The Croatians accepted US$277.78/oz for all their gold. When the gold spot market closed over the weekend in April 2020, gold was trading at around US$1,622/oz, a 483% increase on that 2001 sale price.

Gold price chart covid-19 supply

With gold currently at, or near, all-time highs in most currencies, the precious metal has recently been gaining against the US dollar as well.

The most recent Croatian central bank repo auction was done at 0.05%. Yes, interest rates these days are certainly predictable.

As of mid-2019, 90 sovereign countries had no gold reserves — including Canada, New Zealand and Norway (and Croatia, of course).

If any of those nations now has a change of mind, they could be leaving it a bit late: physical gold has become very difficult to put one’s hands on these days.

Since the global financial crisis, we have seen a dramatic change of heart by the central banks.

Who can forget the decisions from the late 1990s by the central banks of Britain, Australia, Switzerland, the Netherlands, Portugal, Spain and France to sell part of their gold holdings (and at the bottom of the market into the bargain, with the Swiss alone selling off 1,550 tonnes)?

Only the Germans and Italians resisted the temptation, which is why they are still the second and third largest holders respectively after the US — if you believe China’s low official figure (which not many people do).

By 2012, it had all changed. That year central banks bought 534.6t between them.

We also saw some central banks buy gold for reserve purposes for the first time (Jordan in 2015, for example), while others went into the market more aggressively, Kazakhstan doubling its gold reserves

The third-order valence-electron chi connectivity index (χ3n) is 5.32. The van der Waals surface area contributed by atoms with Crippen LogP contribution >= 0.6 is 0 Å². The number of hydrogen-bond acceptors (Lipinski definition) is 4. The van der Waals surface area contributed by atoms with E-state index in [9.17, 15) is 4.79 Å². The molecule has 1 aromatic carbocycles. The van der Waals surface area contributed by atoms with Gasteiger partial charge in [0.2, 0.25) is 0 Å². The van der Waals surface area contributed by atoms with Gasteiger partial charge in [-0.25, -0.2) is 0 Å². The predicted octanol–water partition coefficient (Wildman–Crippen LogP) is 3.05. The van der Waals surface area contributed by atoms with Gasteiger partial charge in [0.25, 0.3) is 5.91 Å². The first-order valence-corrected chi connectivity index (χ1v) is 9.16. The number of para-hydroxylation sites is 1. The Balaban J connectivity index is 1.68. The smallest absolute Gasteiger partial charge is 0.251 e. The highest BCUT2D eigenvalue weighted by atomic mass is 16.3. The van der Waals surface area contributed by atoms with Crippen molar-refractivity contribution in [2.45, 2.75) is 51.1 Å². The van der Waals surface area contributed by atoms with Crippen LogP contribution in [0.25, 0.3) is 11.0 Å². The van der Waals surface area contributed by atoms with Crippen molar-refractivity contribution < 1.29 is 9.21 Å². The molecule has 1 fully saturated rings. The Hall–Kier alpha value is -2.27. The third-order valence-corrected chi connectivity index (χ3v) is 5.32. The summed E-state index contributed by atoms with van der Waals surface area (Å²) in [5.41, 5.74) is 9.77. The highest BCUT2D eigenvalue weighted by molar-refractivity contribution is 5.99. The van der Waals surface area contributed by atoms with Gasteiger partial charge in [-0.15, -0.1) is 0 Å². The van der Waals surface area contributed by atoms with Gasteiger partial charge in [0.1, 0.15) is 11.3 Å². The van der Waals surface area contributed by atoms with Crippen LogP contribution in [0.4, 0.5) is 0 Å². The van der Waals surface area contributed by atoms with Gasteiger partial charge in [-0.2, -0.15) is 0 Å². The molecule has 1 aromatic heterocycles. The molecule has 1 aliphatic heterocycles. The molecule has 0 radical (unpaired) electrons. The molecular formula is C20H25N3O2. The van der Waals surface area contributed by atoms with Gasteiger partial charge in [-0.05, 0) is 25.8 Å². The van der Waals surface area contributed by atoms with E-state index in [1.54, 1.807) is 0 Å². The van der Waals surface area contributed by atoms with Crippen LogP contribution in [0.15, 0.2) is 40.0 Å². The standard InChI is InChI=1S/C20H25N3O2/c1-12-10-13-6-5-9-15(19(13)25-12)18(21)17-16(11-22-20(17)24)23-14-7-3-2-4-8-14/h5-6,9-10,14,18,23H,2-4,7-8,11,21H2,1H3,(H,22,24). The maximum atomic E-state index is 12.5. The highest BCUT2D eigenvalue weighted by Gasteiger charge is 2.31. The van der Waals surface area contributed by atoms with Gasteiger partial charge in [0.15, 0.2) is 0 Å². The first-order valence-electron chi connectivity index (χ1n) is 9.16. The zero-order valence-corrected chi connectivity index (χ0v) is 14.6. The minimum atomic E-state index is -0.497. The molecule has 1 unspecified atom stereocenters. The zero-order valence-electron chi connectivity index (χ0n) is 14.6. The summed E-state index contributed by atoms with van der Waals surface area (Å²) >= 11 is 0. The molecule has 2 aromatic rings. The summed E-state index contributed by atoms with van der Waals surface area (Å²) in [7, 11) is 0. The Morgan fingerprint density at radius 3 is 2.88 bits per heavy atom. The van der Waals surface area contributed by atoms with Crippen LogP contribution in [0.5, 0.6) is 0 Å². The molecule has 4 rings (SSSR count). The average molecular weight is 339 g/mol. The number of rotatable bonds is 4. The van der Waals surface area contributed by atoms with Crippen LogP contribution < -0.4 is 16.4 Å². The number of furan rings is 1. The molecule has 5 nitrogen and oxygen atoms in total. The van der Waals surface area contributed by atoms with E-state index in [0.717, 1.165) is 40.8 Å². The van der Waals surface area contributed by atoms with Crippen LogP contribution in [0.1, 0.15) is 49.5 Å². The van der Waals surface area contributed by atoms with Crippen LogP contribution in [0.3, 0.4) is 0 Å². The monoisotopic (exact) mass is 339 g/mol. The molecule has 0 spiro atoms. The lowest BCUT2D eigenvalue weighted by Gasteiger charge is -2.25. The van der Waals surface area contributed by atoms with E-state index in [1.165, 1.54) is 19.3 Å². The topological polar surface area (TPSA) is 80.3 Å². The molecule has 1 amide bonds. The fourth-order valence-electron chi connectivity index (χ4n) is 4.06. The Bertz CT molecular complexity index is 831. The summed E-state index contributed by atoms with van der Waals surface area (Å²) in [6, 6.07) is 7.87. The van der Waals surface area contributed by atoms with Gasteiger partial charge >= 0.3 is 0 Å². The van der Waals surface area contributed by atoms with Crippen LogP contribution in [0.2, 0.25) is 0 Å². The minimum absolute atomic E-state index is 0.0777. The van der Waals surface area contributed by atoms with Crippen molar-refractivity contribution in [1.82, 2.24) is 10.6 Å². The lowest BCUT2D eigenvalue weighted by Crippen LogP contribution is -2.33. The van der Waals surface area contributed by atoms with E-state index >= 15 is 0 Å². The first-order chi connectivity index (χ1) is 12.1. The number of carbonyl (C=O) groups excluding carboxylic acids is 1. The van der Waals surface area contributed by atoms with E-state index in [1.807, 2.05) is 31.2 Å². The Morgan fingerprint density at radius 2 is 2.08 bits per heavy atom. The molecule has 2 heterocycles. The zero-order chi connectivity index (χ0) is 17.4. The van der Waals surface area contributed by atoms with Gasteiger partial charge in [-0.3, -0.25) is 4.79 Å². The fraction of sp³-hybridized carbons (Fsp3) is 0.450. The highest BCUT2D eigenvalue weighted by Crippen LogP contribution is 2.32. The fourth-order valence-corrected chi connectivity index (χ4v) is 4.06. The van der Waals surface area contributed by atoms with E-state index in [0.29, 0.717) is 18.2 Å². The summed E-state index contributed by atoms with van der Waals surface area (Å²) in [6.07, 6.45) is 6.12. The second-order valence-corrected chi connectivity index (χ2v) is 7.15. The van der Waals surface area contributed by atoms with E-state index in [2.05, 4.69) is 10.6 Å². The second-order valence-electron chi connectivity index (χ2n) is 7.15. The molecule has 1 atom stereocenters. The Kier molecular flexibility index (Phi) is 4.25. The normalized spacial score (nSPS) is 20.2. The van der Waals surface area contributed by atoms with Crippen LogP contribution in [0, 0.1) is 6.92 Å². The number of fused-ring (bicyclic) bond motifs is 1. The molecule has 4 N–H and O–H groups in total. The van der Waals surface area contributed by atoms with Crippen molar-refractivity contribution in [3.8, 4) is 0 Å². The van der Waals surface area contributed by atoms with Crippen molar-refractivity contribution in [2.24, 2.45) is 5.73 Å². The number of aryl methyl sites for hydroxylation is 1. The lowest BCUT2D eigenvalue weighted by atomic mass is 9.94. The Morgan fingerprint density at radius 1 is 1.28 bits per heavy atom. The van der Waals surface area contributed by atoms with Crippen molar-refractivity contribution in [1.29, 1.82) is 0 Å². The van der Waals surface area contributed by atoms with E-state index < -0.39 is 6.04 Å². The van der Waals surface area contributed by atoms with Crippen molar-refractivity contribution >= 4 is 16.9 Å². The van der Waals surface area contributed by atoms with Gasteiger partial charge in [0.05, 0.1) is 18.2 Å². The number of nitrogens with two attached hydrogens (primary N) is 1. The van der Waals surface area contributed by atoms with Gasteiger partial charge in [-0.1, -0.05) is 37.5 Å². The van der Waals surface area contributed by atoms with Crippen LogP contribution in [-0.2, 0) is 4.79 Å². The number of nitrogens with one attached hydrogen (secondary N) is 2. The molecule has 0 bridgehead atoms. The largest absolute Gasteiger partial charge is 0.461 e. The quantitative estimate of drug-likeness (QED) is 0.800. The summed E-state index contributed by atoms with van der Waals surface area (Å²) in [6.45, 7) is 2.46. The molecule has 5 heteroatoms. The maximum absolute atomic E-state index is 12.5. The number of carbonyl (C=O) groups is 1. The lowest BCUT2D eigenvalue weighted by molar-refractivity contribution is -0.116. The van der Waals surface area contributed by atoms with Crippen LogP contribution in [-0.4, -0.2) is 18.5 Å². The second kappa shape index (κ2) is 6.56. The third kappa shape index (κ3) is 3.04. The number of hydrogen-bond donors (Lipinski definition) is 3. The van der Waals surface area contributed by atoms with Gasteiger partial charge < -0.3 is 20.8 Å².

Moreover, some governments became nervous about too much of their gold sitting in foreign (mainly British and US) vaults. Germany, then Austria and the Netherlands were the first to begin repatriating some of their bullion to home vaults. Last year the Dutch announced they were building a new secure repository, located inside a military base.

ETFs now have a challenge

Christopher Ecclestone, who heads the London-based research firm Hallgarten & Co, believes that the gold sector has been seen as a threesome: the physical market, the miners and the exchange-traded funds. For long, the ETFs have been touted as being “good as gold”.

That good-as-gold “fallacy” has come to grief with physical metal “becoming as rare as hens’ teeth” and global movements of bullion being stymied and disrupted by airline closures and suspensions of routes and quarantine measures, he continued.

“Then Bloomberg revealed that an apparently commonplace tactic of traders shorting gold futures in New York, against being long physical gold in London, had come horribly unstuck,” Mr Ecclestone said.

Suddenly the trades were mismatched with parties wanting physical delivery when the other side did not have, or could not get, physical metal.

“For the man in the street, though, such sophisticated trades elude them and they have plenty of time while in lockdown to ponder the value of cash money, the resilience of electronic (cashless) banking and how they pay for their daily bread.”

“One commented to us that ‘I have my gold coins’, to which we commented ‘Good luck buying a loaf of bread with that’.”

“In reality, silver coins are much more fungible when the apocalypse comes,” said Mr Ecclestone.